A pop up window will appear allowing you to parse the data into columns. Select the fixed width option. As necessary reposition the red dots and the vertical separator lines so that the separator lines fall exactly either side of the first 1 and to the immediate right of all the other columns, like so:
The result will be that the figures all get put nicely into columns on the spreadsheet.
Working on the spreadsheet, insert 4 blank rows across the top.
You then need to fill these four blank rows with various informative texts and formulas, in the range A1 to AK4
Do this by opening this file, https://www.satsig.net/orbit-research/top-four-lines.ods.
Highlight the four rows and do Edit Copy. Edit Paste into your own spreadsheet, filling the top four empty rows/
Note there is one sample satellite in row 4. Look at the formulas in boxes T4 to AK4.
You then need to fill your working columns with formulas from the range T4 to AK4.
Highlight the area T4 to AK4 and copy the formulas all the way down to the end of your list (e.g. to about line number 517)
Highlight row 4 and delete content of the cells (Edit Delete cells) in row 4. This row will now disappear.
The calculations "may" now be near complete.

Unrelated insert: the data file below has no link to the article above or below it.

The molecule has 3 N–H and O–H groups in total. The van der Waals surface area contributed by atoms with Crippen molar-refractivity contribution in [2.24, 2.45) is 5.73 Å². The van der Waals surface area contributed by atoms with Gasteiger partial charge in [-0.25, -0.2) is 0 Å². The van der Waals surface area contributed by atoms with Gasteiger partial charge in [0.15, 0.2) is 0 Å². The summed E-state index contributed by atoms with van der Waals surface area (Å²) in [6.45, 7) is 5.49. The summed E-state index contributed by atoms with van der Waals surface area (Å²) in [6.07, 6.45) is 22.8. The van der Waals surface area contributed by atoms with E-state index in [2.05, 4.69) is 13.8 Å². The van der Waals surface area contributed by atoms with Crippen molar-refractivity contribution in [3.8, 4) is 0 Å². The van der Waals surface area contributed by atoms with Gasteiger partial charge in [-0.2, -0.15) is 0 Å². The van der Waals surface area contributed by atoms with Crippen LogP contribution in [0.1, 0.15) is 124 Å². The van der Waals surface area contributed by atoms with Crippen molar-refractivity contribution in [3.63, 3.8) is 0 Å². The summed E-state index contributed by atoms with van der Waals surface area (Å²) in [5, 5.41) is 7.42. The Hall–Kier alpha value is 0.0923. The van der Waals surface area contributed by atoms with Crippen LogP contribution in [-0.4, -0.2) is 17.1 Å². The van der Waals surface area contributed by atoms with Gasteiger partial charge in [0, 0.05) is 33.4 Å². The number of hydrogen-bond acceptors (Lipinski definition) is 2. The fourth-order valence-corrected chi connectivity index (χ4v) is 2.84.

Familiarise yourself with the row number at the bottom, as this makes it easier to highlight the entire work area, e.g. A4:AK415 You can then type these letters/figures into the select box at top left of the Libre Office calc spreadsheet.
Maybe Data Sort the entire work area into alphabetical order for common satellite name. (optional)
Now have a look at the orbit positions and see where some known satellites (e.g.Eutelsat 10E) are located. Are all the positions correct?
Now refine the positions. Look in the Epoch column, E and pick a similar number to the numbers shown. Enter this in box T1. The satellites will now move around drastically. Find out the orbit position error, using a known satellite position (e.g. look at all EUTELSAT satellites with known nominal orbit positions) , and adjust box X1 value to fix the problem. I added -110.405 today. They will all move round together to correct place. Expect satellites to be +/- 0.2 deg either side of their nominal positions.
Now Data Sort the entire work area into orbit position order using column X.
Having got a result highlight some boxes. e.g. Y3:AB422 and copy and paste into some printing process. I tend to copy into new spreadsheet using "Paste Special, Text, Numbers (or Values)" and save as text file with "Filter" set to fixed column width so it looks nice on a web page, using fixed width characters like courier. You may alternatively use html code to make a table, such as <option value>, </option> etc. You choose...
If you want to list the satellites in launch date order do a sort on column W or Y.
Since late 2019 some satellites in the GEO list have been shown with high inclinations, up to 60 deg. You may wish to delete these satellites from your listing.
Any problems, suggestions for improvements or comments, please e-mail me
Page started Nov 2014. Amended 13 Dec 2019, 29 Jan 2020